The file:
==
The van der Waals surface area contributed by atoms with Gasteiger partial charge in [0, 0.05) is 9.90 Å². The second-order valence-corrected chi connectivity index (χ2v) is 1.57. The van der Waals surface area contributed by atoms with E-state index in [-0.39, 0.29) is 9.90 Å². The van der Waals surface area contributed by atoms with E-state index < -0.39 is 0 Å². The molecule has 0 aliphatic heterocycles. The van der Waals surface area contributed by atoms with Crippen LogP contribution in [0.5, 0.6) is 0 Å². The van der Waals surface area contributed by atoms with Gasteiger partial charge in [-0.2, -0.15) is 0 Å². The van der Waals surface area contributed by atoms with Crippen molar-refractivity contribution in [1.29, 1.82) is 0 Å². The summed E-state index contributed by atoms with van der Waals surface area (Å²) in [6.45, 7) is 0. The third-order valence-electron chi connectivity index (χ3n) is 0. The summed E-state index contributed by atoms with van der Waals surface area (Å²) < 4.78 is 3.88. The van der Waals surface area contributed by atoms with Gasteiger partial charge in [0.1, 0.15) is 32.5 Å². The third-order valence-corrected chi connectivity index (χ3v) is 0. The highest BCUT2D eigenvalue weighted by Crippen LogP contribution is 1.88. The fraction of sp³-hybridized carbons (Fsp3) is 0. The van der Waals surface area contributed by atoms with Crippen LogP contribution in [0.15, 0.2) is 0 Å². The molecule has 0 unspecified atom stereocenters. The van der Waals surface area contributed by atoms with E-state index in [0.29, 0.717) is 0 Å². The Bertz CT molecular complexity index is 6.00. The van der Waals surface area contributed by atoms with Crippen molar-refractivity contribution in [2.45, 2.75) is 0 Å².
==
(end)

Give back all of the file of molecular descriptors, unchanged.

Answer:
The van der Waals surface area contributed by atoms with Gasteiger partial charge in [0, 0.05) is 9.90 Å². The second-order valence-corrected chi connectivity index (χ2v) is 1.57. The van der Waals surface area contributed by atoms with E-state index in [-0.39, 0.29) is 9.90 Å². The van der Waals surface area contributed by atoms with E-state index < -0.39 is 0 Å². The molecule has 0 aliphatic heterocycles. The van der Waals surface area contributed by atoms with Crippen LogP contribution in [0.5, 0.6) is 0 Å². The van der Waals surface area contributed by atoms with Gasteiger partial charge in [-0.2, -0.15) is 0 Å². The van der Waals surface area contributed by atoms with Crippen molar-refractivity contribution in [1.29, 1.82) is 0 Å². The summed E-state index contributed by atoms with van der Waals surface area (Å²) in [6.45, 7) is 0. The third-order valence-electron chi connectivity index (χ3n) is 0. The summed E-state index contributed by atoms with van der Waals surface area (Å²) < 4.78 is 3.88. The van der Waals surface area contributed by atoms with Gasteiger partial charge in [0.1, 0.15) is 32.5 Å². The third-order valence-corrected chi connectivity index (χ3v) is 0. The highest BCUT2D eigenvalue weighted by Crippen LogP contribution is 1.88. The fraction of sp³-hybridized carbons (Fsp3) is 0. The van der Waals surface area contributed by atoms with Crippen LogP contribution in [0.15, 0.2) is 0 Å². The molecule has 0 unspecified atom stereocenters. The van der Waals surface area contributed by atoms with E-state index in [0.29, 0.717) is 0 Å². The Bertz CT molecular complexity index is 6.00. The van der Waals surface area contributed by atoms with Crippen molar-refractivity contribution in [2.45, 2.75) is 0 Å².